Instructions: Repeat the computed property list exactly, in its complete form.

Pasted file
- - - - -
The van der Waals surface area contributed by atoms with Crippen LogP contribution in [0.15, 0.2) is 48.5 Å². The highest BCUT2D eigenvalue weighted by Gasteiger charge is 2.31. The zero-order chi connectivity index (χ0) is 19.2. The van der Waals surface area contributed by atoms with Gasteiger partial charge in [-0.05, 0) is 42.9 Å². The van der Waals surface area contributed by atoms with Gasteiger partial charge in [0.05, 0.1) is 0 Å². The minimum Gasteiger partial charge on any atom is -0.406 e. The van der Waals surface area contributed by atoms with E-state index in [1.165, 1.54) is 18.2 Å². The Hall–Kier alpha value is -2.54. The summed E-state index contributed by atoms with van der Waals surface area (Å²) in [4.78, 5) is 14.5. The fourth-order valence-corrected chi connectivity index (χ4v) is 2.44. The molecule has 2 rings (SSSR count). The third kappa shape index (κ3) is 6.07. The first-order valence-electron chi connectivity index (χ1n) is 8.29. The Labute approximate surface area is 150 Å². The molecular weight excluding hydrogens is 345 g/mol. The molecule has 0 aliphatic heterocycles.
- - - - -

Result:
The van der Waals surface area contributed by atoms with Crippen LogP contribution in [0.15, 0.2) is 48.5 Å². The highest BCUT2D eigenvalue weighted by Gasteiger charge is 2.31. The zero-order chi connectivity index (χ0) is 19.2. The van der Waals surface area contributed by atoms with Gasteiger partial charge in [-0.05, 0) is 42.9 Å². The van der Waals surface area contributed by atoms with Gasteiger partial charge in [0.05, 0.1) is 0 Å². The minimum Gasteiger partial charge on any atom is -0.406 e. The van der Waals surface area contributed by atoms with E-state index in [1.165, 1.54) is 18.2 Å². The Hall–Kier alpha value is -2.54. The summed E-state index contributed by atoms with van der Waals surface area (Å²) in [4.78, 5) is 14.5. The fourth-order valence-corrected chi connectivity index (χ4v) is 2.44. The molecule has 2 rings (SSSR count). The third kappa shape index (κ3) is 6.07. The first-order valence-electron chi connectivity index (χ1n) is 8.29. The Labute approximate surface area is 150 Å². The molecular weight excluding hydrogens is 345 g/mol. The molecule has 0 aliphatic heterocycles.